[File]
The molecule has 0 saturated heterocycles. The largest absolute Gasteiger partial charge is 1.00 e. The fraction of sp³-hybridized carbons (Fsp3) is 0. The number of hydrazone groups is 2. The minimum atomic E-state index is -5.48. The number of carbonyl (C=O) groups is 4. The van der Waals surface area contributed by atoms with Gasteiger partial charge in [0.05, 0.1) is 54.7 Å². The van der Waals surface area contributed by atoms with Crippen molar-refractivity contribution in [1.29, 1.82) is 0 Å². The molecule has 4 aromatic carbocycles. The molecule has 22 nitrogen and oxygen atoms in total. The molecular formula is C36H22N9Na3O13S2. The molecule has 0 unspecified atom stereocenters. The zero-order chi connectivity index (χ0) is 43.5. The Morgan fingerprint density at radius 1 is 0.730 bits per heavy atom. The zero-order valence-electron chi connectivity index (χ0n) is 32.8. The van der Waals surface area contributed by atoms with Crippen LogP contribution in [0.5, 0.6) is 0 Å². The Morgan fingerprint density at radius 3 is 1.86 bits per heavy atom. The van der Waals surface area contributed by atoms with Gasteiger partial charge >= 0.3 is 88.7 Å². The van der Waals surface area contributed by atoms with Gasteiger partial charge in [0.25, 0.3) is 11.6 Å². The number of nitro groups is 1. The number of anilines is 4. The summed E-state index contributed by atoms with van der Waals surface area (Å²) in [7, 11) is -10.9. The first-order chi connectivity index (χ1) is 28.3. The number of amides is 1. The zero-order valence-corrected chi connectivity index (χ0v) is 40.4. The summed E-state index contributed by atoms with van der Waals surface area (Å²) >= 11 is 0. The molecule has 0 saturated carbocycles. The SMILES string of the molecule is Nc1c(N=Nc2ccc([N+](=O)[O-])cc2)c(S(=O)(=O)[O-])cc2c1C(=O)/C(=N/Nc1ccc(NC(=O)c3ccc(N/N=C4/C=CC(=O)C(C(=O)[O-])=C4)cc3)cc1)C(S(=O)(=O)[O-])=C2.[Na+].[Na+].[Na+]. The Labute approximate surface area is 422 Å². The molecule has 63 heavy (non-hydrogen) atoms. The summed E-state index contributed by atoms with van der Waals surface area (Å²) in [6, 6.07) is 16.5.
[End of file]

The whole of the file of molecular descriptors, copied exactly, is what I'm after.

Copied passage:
The molecule has 0 saturated heterocycles. The largest absolute Gasteiger partial charge is 1.00 e. The fraction of sp³-hybridized carbons (Fsp3) is 0. The number of hydrazone groups is 2. The minimum atomic E-state index is -5.48. The number of carbonyl (C=O) groups is 4. The van der Waals surface area contributed by atoms with Gasteiger partial charge in [0.05, 0.1) is 54.7 Å². The van der Waals surface area contributed by atoms with Crippen molar-refractivity contribution in [1.29, 1.82) is 0 Å². The molecule has 4 aromatic carbocycles. The molecule has 22 nitrogen and oxygen atoms in total. The molecular formula is C36H22N9Na3O13S2. The molecule has 0 unspecified atom stereocenters. The zero-order chi connectivity index (χ0) is 43.5. The Morgan fingerprint density at radius 1 is 0.730 bits per heavy atom. The zero-order valence-electron chi connectivity index (χ0n) is 32.8. The van der Waals surface area contributed by atoms with Crippen LogP contribution in [0.5, 0.6) is 0 Å². The Morgan fingerprint density at radius 3 is 1.86 bits per heavy atom. The van der Waals surface area contributed by atoms with Gasteiger partial charge >= 0.3 is 88.7 Å². The van der Waals surface area contributed by atoms with Gasteiger partial charge in [0.25, 0.3) is 11.6 Å². The number of nitro groups is 1. The number of anilines is 4. The summed E-state index contributed by atoms with van der Waals surface area (Å²) in [7, 11) is -10.9. The first-order chi connectivity index (χ1) is 28.3. The number of amides is 1. The zero-order valence-corrected chi connectivity index (χ0v) is 40.4. The summed E-state index contributed by atoms with van der Waals surface area (Å²) >= 11 is 0. The molecule has 0 saturated carbocycles. The SMILES string of the molecule is Nc1c(N=Nc2ccc([N+](=O)[O-])cc2)c(S(=O)(=O)[O-])cc2c1C(=O)/C(=N/Nc1ccc(NC(=O)c3ccc(N/N=C4/C=CC(=O)C(C(=O)[O-])=C4)cc3)cc1)C(S(=O)(=O)[O-])=C2.[Na+].[Na+].[Na+]. The Labute approximate surface area is 422 Å². The molecule has 63 heavy (non-hydrogen) atoms. The summed E-state index contributed by atoms with van der Waals surface area (Å²) in [6, 6.07) is 16.5.